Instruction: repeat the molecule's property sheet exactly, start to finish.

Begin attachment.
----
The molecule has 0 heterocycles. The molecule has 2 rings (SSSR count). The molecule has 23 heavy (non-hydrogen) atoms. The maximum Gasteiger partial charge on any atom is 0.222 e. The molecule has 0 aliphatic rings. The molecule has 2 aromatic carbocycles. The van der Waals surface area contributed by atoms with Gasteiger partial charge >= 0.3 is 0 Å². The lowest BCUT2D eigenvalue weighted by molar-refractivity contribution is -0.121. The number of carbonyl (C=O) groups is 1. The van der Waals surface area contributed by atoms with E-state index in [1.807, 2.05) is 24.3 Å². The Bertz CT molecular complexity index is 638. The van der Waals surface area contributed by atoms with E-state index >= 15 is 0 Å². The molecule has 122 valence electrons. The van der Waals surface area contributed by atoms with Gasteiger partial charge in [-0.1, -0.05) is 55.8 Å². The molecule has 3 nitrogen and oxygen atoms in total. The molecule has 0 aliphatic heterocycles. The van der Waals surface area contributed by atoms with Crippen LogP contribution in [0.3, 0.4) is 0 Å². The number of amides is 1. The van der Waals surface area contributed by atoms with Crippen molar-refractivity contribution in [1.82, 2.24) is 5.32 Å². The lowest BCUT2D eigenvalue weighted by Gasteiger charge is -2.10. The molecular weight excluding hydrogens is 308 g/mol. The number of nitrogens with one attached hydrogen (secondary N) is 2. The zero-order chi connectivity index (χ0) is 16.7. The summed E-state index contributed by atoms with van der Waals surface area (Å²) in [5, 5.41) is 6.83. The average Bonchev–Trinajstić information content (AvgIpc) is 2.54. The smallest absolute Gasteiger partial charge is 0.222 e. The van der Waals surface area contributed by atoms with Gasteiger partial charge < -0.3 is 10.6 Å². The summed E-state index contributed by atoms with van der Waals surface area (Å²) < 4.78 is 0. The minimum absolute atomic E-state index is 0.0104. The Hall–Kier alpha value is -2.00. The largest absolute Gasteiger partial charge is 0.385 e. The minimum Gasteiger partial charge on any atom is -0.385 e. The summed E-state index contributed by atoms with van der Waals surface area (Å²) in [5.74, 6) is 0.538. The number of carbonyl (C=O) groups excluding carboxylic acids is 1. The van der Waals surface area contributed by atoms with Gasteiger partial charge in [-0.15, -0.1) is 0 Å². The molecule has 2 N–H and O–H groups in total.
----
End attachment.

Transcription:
The molecule has 0 heterocycles. The molecule has 2 rings (SSSR count). The molecule has 23 heavy (non-hydrogen) atoms. The maximum Gasteiger partial charge on any atom is 0.222 e. The molecule has 0 aliphatic rings. The molecule has 2 aromatic carbocycles. The van der Waals surface area contributed by atoms with Gasteiger partial charge >= 0.3 is 0 Å². The lowest BCUT2D eigenvalue weighted by molar-refractivity contribution is -0.121. The number of carbonyl (C=O) groups is 1. The van der Waals surface area contributed by atoms with E-state index in [1.807, 2.05) is 24.3 Å². The Bertz CT molecular complexity index is 638. The van der Waals surface area contributed by atoms with E-state index >= 15 is 0 Å². The molecule has 122 valence electrons. The van der Waals surface area contributed by atoms with Gasteiger partial charge in [-0.1, -0.05) is 55.8 Å². The molecule has 3 nitrogen and oxygen atoms in total. The molecule has 0 aliphatic heterocycles. The van der Waals surface area contributed by atoms with Crippen LogP contribution in [0.3, 0.4) is 0 Å². The number of amides is 1. The van der Waals surface area contributed by atoms with Crippen molar-refractivity contribution in [1.82, 2.24) is 5.32 Å². The lowest BCUT2D eigenvalue weighted by Gasteiger charge is -2.10. The molecular weight excluding hydrogens is 308 g/mol. The number of nitrogens with one attached hydrogen (secondary N) is 2. The zero-order chi connectivity index (χ0) is 16.7. The summed E-state index contributed by atoms with van der Waals surface area (Å²) in [5, 5.41) is 6.83. The average Bonchev–Trinajstić information content (AvgIpc) is 2.54. The smallest absolute Gasteiger partial charge is 0.222 e. The van der Waals surface area contributed by atoms with Gasteiger partial charge < -0.3 is 10.6 Å². The summed E-state index contributed by atoms with van der Waals surface area (Å²) < 4.78 is 0. The minimum absolute atomic E-state index is 0.0104. The Hall–Kier alpha value is -2.00. The largest absolute Gasteiger partial charge is 0.385 e. The minimum Gasteiger partial charge on any atom is -0.385 e. The summed E-state index contributed by atoms with van der Waals surface area (Å²) in [5.74, 6) is 0.538. The number of carbonyl (C=O) groups excluding carboxylic acids is 1. The van der Waals surface area contributed by atoms with Gasteiger partial charge in [-0.15, -0.1) is 0 Å². The molecule has 2 N–H and O–H groups in total.